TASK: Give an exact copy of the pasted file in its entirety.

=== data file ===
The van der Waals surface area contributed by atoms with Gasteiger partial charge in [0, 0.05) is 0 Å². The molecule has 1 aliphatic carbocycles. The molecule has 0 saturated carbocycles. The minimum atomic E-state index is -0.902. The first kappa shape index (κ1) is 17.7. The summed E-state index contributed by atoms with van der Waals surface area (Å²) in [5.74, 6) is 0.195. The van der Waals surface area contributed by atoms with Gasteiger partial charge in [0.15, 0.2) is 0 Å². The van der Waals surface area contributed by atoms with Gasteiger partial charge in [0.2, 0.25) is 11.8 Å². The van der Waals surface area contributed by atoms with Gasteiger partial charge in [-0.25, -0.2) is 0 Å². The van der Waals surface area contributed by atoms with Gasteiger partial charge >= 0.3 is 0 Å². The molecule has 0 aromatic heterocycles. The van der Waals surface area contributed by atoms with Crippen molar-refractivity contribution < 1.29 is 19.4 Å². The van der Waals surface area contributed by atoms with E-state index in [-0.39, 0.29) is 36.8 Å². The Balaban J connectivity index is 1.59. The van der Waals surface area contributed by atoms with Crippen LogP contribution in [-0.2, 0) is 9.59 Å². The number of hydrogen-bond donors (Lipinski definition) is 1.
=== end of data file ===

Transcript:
The van der Waals surface area contributed by atoms with Gasteiger partial charge in [0, 0.05) is 0 Å². The molecule has 1 aliphatic carbocycles. The molecule has 0 saturated carbocycles. The minimum atomic E-state index is -0.902. The first kappa shape index (κ1) is 17.7. The summed E-state index contributed by atoms with van der Waals surface area (Å²) in [5.74, 6) is 0.195. The van der Waals surface area contributed by atoms with Gasteiger partial charge in [0.15, 0.2) is 0 Å². The van der Waals surface area contributed by atoms with Gasteiger partial charge in [0.2, 0.25) is 11.8 Å². The van der Waals surface area contributed by atoms with Gasteiger partial charge in [-0.25, -0.2) is 0 Å². The van der Waals surface area contributed by atoms with Gasteiger partial charge >= 0.3 is 0 Å². The molecule has 0 aromatic heterocycles. The van der Waals surface area contributed by atoms with Crippen molar-refractivity contribution < 1.29 is 19.4 Å². The van der Waals surface area contributed by atoms with E-state index in [-0.39, 0.29) is 36.8 Å². The Balaban J connectivity index is 1.59. The van der Waals surface area contributed by atoms with Crippen LogP contribution in [-0.2, 0) is 9.59 Å². The number of hydrogen-bond donors (Lipinski definition) is 1.